Her “well-made poems and stories are two ways of coming at the same immemorial preoccupations: aging and mortality,” wrote Clara Claiborne Park in the Nation, and deemed Kumin’s work “the fiction and poetry of maturity.” Her poems are also mature for another reason: Kumin did not begin to write and publish until mid-life, when she found encouragement in workshops at the Boston Center for Adult Education. Her early poems display her mastery of technique and deal with themes that she has continued to explore throughout her career: identity, the ephemeral nature of life, loss, and man’s relationship to nature. Many of these early works were collected in Kumin’s first book of poems, Halfway (1961), published when she was 36. While attending the Boston workshops, Kumin met and befriended the poet Anne Sexton. Both homemakers with children when they began their literary careers, they wrote four children’s books together and in general contributed to each other’s development. The two poets communicated on a nearly daily basis, conducting private workshops by letter and phone. Consequently, critics tried to trace a strong mutual influence, but both poets denied one. Nonetheless, there were some significant exchanges, and the two poets suggested titles for each other’s work on at least two occasions.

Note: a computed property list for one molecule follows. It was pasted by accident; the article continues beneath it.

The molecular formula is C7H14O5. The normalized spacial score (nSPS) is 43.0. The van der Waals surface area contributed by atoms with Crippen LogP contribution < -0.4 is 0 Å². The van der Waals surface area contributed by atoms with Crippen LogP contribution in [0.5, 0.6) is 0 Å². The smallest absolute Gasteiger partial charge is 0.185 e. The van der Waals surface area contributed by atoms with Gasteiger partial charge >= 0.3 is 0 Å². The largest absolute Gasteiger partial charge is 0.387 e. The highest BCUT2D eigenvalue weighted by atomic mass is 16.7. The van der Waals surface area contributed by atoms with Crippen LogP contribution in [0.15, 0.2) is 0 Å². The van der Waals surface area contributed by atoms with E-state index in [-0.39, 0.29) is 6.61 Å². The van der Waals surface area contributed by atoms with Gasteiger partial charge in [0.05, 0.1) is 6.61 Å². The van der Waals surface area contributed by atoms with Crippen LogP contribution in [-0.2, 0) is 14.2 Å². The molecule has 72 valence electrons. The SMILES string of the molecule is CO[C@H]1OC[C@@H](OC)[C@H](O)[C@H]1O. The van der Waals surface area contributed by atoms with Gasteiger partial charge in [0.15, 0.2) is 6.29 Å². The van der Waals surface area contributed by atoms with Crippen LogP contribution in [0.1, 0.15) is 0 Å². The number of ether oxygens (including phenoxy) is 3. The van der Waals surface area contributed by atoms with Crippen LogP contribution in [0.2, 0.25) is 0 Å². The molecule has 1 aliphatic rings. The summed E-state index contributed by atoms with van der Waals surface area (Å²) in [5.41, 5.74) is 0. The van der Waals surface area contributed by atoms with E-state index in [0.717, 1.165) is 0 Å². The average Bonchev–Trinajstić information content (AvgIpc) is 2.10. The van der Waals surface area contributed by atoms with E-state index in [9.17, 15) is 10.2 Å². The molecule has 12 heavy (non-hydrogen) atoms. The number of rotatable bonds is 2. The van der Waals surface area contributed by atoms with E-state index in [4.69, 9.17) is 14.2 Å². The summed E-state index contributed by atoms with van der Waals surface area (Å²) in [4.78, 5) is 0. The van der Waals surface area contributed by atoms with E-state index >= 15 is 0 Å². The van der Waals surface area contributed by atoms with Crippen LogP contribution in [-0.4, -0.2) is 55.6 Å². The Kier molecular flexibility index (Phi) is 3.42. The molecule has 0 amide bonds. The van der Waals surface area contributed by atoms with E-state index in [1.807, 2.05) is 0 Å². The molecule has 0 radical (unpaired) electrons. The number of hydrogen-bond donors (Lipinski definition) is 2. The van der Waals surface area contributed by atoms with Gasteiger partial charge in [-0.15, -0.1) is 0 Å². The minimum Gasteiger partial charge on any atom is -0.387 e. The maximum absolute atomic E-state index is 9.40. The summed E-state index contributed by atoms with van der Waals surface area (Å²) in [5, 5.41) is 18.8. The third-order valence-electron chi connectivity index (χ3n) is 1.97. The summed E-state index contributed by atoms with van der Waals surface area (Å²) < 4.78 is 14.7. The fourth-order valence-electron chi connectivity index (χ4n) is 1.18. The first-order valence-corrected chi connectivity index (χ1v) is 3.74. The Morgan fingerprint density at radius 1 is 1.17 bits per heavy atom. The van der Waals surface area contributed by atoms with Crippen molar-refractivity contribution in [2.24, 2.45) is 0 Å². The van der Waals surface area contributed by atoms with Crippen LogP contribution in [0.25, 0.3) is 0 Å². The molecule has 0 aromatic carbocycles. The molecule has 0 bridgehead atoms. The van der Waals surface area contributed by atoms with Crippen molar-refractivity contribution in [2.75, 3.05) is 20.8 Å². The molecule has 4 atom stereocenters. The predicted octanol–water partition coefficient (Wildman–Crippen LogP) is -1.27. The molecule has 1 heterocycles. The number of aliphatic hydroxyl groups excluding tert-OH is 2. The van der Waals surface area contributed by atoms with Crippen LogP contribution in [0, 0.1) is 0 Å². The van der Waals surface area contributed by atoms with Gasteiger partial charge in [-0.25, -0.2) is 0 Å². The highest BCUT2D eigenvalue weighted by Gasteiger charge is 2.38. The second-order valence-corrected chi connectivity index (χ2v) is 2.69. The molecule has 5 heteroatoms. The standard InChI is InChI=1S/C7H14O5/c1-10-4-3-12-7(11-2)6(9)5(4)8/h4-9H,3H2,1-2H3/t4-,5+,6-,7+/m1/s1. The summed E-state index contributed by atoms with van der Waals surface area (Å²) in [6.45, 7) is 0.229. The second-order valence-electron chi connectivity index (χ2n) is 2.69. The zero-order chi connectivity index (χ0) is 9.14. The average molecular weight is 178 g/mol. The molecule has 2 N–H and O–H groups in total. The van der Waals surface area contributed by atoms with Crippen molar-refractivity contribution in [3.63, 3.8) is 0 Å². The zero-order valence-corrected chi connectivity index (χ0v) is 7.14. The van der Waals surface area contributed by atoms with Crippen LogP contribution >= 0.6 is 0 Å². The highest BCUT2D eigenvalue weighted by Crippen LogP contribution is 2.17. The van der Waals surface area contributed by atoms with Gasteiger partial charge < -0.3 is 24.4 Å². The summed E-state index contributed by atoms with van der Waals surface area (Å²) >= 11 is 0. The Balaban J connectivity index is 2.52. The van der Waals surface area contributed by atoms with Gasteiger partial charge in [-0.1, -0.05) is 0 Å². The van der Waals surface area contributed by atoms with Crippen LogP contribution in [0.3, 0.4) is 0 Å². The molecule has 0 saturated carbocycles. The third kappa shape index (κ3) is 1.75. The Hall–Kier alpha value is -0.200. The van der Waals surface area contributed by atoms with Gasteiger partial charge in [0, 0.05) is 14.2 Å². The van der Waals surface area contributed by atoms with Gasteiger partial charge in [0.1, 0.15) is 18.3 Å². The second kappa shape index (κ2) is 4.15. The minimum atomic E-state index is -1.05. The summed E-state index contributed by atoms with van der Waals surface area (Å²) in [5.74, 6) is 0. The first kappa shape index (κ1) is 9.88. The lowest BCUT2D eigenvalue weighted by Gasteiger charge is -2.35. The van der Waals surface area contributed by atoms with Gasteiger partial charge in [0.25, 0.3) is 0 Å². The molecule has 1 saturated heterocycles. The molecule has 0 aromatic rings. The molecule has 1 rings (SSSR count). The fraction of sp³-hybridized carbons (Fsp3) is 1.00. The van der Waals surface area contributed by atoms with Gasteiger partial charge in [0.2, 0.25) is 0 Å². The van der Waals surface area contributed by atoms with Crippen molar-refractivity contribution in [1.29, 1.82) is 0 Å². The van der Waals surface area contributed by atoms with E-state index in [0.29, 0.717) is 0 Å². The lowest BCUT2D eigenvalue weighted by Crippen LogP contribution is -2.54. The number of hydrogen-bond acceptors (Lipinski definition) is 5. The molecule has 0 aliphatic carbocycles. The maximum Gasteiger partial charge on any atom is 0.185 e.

Yet, despite her connection to Sexton, Kumin’s work shows little relation to the Confessional mode of poetry. Rather, observed Monroe K. Spears in the Washington Post Book World, “much of her poetry throughout is openly autobiographical, and the reader becomes acquainted with her family ... her Frostian New Hampshire neighbor Henry Manley ... and so on.” The “loss of the parent” and the “relinquishment of the child” are two central themes Kumin identified in a lecture on her work given at Princeton in 1977 and reprinted in To Make a Prairie: Essays on Poets, Poetry, and Country Living (1980). Booth explained the presence of these themes in Kumin’s The Retrieval System (1978), by noting that the poet “is familiar (in every sense) with how one’s parents depart toward death at nearly the same time one’s children leave to find lives of their own. Inevitable as such desertions may be, their coincidence ... is the shock which these seismographic poems record and try to recover from.” Booth believed Kumin’s poems “amply show that suffering doesn’t require confession to validate pain,” and that her “mode is memorial rather than confessional.”
However, Kumin is most often compared to Robert Frost. The work of both poets shows a close attention to the details of New England rural life. Booth commented: “The distinctive nature of Maxine Kumin’s present poems derives from the primary fact that she lives in, and writes from, a world where constant (if partial) recovery of what’s ‘lost’ is as sure as the procession of the equinoxes, or as familiar as mucking-out the horses’ daily dung.” Kumin’s preference for traditional verse forms has also caused critics to liken her to Frost. Not only is there an order “to be discovered ... in the natural world,” she told Martha George Meek in a Massachusetts Review interview, “there is also an order that a human can impose on the chaos of his emotions and the chaos of events.” Kumin achieves this order by structuring and controlling her most emotional subjects, fitting them to exacting patterns of syllable count and rhyme. As she told Hammond, “The harder—that is, the more psychically difficult—the poem is to write, the more likely I am to choose a difficult pattern to pound it into. This is true because, paradoxically, the difficulty frees me to be more honest and more direct.”